In spite of the Christian symbolism throughout the series, Lewis never set out to use his fairy tale as a way of writing a “Christian” book for children. “Everything began with images, a faun carrying an umbrella, a queen on a sledge, a magnificent lion. At first there wasn’t even anything Christian about them,” said Lewis. In fact, that image of the faun had been in his mind since he was 16, long before he became a believer. When Lewis began writing The Voyage of the Dawn Treader, he thought it would be the last in the series. He didn’t anticipate writing four more Narnia books and evoking the end times with the last one. How then did his books become “Christian”? The author explained: “That element pushed itself in of its own accord. It was part of the bubbling.”

Without deliberately meaning to do so, Lewis’ deep faith in Christ couldn’t help but bubble over into his work. As the tale solidified, Lewis found himself answering the imaginary question of “What might Christ become like if there really were a world like Narnia, and He chose to be incarnate and die and rise again in that world as He actually has done in ours?” The question, however, came after he’d begun writing the answer.

Lewis’ phrase, “part of the bubbling,” got me thinking. Gifted with a brilliant mind, C.S. Lewis has been called “one of the intellectual giants of the 20th century.” Nevertheless, I don’t think those stories sprang just from his genius; they came from the presence of the Holy Spirit! His genius may have put the words on paper but the spring from which they bubbled over was filled with Biblical truth, Christian doctrine, and love of God. Once Lewis became a believer, he couldn’t help but put Christian ideals and a Biblical worldview into everything he said or wrote.

None of us are likely to be called intellectual giants but, as followers of Jesus, I wonder if what bubbles out of us in our day-to-day existence reflects our faith the way it should. Instead of imagining what Christ would be like in Narnia, perhaps we should consider what He would be like in our world today and then make Him visible in our words and actions. What bubbles from our fountain?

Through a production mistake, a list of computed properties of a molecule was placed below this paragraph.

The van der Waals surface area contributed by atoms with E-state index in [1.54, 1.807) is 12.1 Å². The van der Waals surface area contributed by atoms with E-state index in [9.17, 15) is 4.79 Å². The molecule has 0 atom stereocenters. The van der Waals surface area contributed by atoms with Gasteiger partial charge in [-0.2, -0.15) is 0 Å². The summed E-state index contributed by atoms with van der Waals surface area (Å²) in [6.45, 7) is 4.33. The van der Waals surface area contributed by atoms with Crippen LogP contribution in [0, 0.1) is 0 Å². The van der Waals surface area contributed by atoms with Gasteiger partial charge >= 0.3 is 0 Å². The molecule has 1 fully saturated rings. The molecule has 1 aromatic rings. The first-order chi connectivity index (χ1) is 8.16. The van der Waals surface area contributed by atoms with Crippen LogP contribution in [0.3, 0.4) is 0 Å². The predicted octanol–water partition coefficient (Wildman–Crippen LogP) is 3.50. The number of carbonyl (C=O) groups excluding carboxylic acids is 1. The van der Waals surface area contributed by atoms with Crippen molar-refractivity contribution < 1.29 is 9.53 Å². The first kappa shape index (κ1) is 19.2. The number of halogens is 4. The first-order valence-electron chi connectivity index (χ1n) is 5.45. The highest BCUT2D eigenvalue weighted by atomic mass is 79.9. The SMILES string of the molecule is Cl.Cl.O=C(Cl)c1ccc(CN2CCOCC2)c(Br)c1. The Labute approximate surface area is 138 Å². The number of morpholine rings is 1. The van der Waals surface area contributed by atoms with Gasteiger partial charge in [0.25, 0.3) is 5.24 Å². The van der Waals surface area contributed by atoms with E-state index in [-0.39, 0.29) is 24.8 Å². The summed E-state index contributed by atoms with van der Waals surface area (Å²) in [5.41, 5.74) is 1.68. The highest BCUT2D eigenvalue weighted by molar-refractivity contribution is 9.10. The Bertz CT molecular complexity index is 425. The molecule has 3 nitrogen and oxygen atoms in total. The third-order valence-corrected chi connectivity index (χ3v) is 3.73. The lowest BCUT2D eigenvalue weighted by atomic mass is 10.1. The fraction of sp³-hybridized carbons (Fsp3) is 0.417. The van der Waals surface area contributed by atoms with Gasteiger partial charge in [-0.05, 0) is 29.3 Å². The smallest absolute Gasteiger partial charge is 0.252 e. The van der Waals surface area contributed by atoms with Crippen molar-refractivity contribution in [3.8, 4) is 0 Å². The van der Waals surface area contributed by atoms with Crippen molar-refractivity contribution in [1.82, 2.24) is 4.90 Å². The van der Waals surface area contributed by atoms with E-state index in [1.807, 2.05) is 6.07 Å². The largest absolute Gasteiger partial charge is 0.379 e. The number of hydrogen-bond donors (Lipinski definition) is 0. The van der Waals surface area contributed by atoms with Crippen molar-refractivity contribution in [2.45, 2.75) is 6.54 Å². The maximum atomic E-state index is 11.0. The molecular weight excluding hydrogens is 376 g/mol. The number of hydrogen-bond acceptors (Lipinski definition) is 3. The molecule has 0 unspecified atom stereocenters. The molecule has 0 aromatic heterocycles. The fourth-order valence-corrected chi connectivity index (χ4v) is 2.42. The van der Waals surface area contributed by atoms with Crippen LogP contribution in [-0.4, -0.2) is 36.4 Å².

There is but one good; that is God. Everything else is good when it looks to Him and bad when it turns from Him. [C.S. Lewis]

Do not slack in your faithfulness and hard work. Let your spirit be on fire, bubbling up and boiling over, as you serve the Lord. [Romans 12:11 (VOICE)]

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Even before he made the world, God loved us and chose us in Christ to be holy and without fault in his eyes. God decided in advance to adopt us into his own family by bringing us to himself through Jesus Christ. This is what he wanted to do, and it gave him great pleasure. So we praise God for the glorious grace he has poured out on us who belong to his dear Son. [Ephesians 1:4-6 (NLT)]

black skimmersSince there are about 25 genealogy lists in the Bible, genealogy must be important to both God and His people. Genealogies were important to the Jews since priests and Levites could serve only if they were of pure ancestry. In Chronicles we saw how genealogies provide a connection between generations and the promises made to their ancestors. Matthew and Luke’s genealogies were important to Jewish believers because they showed that Jesus came from the Davidic line and important to Gentiles because Jesus’ Gentile ancestry shows that God sent His son for all people. What do they mean to Christians today?

Thomas Fuller (1608-1661) had an interesting take on genealogies in his book Good Thoughts in Bad Times, Together with Good Thoughts in Worse Times, Consisting of….Scripture Observations…. Published in 1659, the complete title is 34 words long so I took the liberty of shortening it along with bringing some of Fuller’s old English spelling into 21st century. When writing about our Lord’s genealogy found in Matthew 1:7-8, the churchman and historian observed the following:

“Lord, I find the genealogy of my Saviour strangely checkered with four remarkable changes in four immediate generations. (1) Rehoboam begat Abijam; that is, a bad father begat a bad son. (2) Abijam begat Asa; that is, a bad father, a good son. (3) Asa begat Jehoshaphat; that is, a good father, a good son. (4) Jehoshaphat begat Jehoram; that is, a good father, a bad son.

I see, Lord, from hence, that my father’s piety cannot be entailed [transmitted]; that is bad news for me. But I see also that actual impiety is not always hereditary; that is good news for my son.”

The power-hungry Rehoboam looked only to his desires rather than his people’s needs and his harshness in taxing the people excessively caused the division of the nation. During his troubled reign, he married foreign women and pagan practices flourished as Judeans set up Asherah poles, sacred pillars, and pagan shrines. 1 Kings tells us Rehoboam’s son, Abijah, was unfaithful to the Lord and committed the same sins as did his father. As Fuller pointed out—like father, like son!